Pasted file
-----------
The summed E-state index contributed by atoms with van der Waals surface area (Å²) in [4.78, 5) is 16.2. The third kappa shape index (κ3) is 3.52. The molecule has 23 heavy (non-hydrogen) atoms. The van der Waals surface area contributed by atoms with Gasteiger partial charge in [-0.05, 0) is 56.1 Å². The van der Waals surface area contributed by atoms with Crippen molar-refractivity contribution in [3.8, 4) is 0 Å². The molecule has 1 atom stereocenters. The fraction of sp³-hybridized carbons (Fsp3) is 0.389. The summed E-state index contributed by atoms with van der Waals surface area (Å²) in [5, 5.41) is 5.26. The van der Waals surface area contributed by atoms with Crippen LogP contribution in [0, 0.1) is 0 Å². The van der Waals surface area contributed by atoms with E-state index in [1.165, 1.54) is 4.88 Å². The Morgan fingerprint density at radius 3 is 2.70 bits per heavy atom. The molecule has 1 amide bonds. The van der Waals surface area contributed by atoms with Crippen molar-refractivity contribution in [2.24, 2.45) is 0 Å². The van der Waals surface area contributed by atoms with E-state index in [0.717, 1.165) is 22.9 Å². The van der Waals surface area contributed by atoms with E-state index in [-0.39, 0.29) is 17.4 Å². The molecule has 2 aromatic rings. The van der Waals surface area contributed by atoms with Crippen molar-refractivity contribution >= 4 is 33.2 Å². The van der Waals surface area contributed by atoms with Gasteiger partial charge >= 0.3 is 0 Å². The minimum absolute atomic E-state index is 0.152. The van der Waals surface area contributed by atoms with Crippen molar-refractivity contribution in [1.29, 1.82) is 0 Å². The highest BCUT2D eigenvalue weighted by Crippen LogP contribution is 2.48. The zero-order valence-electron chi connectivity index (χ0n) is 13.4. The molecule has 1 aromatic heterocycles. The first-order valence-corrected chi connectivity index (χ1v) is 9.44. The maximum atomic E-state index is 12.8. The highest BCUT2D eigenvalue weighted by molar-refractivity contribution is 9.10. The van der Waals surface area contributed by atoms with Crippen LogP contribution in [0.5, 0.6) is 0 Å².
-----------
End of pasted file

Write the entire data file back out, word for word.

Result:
The summed E-state index contributed by atoms with van der Waals surface area (Å²) in [4.78, 5) is 16.2. The third kappa shape index (κ3) is 3.52. The molecule has 23 heavy (non-hydrogen) atoms. The van der Waals surface area contributed by atoms with Gasteiger partial charge in [-0.05, 0) is 56.1 Å². The van der Waals surface area contributed by atoms with Crippen molar-refractivity contribution in [3.8, 4) is 0 Å². The molecule has 1 atom stereocenters. The fraction of sp³-hybridized carbons (Fsp3) is 0.389. The summed E-state index contributed by atoms with van der Waals surface area (Å²) in [5, 5.41) is 5.26. The van der Waals surface area contributed by atoms with Crippen LogP contribution in [0, 0.1) is 0 Å². The van der Waals surface area contributed by atoms with E-state index in [1.165, 1.54) is 4.88 Å². The Morgan fingerprint density at radius 3 is 2.70 bits per heavy atom. The molecule has 1 amide bonds. The van der Waals surface area contributed by atoms with Crippen molar-refractivity contribution in [2.24, 2.45) is 0 Å². The van der Waals surface area contributed by atoms with E-state index in [0.717, 1.165) is 22.9 Å². The van der Waals surface area contributed by atoms with E-state index in [-0.39, 0.29) is 17.4 Å². The molecule has 2 aromatic rings. The van der Waals surface area contributed by atoms with Crippen molar-refractivity contribution >= 4 is 33.2 Å². The van der Waals surface area contributed by atoms with Gasteiger partial charge >= 0.3 is 0 Å². The minimum absolute atomic E-state index is 0.152. The van der Waals surface area contributed by atoms with Crippen molar-refractivity contribution in [1.29, 1.82) is 0 Å². The highest BCUT2D eigenvalue weighted by Crippen LogP contribution is 2.48. The zero-order valence-electron chi connectivity index (χ0n) is 13.4. The molecule has 1 aromatic heterocycles. The first-order valence-corrected chi connectivity index (χ1v) is 9.44. The maximum atomic E-state index is 12.8. The highest BCUT2D eigenvalue weighted by molar-refractivity contribution is 9.10. The van der Waals surface area contributed by atoms with Crippen LogP contribution in [0.5, 0.6) is 0 Å².